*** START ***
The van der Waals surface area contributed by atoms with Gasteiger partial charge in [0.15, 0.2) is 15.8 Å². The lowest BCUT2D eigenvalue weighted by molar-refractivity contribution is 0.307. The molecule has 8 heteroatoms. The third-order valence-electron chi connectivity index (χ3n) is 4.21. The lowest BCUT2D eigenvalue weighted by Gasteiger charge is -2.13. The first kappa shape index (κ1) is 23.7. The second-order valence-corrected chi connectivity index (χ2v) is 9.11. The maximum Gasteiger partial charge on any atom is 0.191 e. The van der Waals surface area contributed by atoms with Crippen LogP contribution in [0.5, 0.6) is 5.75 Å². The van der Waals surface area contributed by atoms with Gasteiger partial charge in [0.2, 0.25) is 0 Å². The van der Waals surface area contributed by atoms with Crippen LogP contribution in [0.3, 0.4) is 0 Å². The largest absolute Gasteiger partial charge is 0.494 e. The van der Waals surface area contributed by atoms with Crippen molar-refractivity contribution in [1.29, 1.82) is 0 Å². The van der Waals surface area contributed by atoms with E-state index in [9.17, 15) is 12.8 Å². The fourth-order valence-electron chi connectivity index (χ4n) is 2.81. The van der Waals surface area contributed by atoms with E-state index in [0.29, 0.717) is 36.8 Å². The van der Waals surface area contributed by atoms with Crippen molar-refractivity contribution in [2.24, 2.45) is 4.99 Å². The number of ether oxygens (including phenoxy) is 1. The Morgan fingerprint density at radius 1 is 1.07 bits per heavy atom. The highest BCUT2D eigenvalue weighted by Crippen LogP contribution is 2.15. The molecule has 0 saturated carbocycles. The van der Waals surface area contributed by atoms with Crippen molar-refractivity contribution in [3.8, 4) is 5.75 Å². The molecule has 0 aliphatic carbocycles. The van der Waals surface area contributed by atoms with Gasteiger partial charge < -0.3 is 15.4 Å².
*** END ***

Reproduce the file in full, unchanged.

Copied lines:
The van der Waals surface area contributed by atoms with Gasteiger partial charge in [0.15, 0.2) is 15.8 Å². The lowest BCUT2D eigenvalue weighted by molar-refractivity contribution is 0.307. The molecule has 8 heteroatoms. The third-order valence-electron chi connectivity index (χ3n) is 4.21. The lowest BCUT2D eigenvalue weighted by Gasteiger charge is -2.13. The first kappa shape index (κ1) is 23.7. The second-order valence-corrected chi connectivity index (χ2v) is 9.11. The maximum Gasteiger partial charge on any atom is 0.191 e. The van der Waals surface area contributed by atoms with Crippen LogP contribution in [0.5, 0.6) is 5.75 Å². The van der Waals surface area contributed by atoms with Gasteiger partial charge in [0.2, 0.25) is 0 Å². The van der Waals surface area contributed by atoms with Crippen LogP contribution in [0.3, 0.4) is 0 Å². The largest absolute Gasteiger partial charge is 0.494 e. The van der Waals surface area contributed by atoms with Crippen molar-refractivity contribution in [1.29, 1.82) is 0 Å². The van der Waals surface area contributed by atoms with E-state index in [9.17, 15) is 12.8 Å². The fourth-order valence-electron chi connectivity index (χ4n) is 2.81. The van der Waals surface area contributed by atoms with E-state index in [0.29, 0.717) is 36.8 Å². The van der Waals surface area contributed by atoms with Crippen molar-refractivity contribution in [2.24, 2.45) is 4.99 Å². The number of ether oxygens (including phenoxy) is 1. The Morgan fingerprint density at radius 1 is 1.07 bits per heavy atom. The highest BCUT2D eigenvalue weighted by Crippen LogP contribution is 2.15. The molecule has 0 saturated carbocycles. The van der Waals surface area contributed by atoms with Crippen molar-refractivity contribution in [3.8, 4) is 5.75 Å². The molecule has 0 aliphatic carbocycles. The van der Waals surface area contributed by atoms with Gasteiger partial charge < -0.3 is 15.4 Å².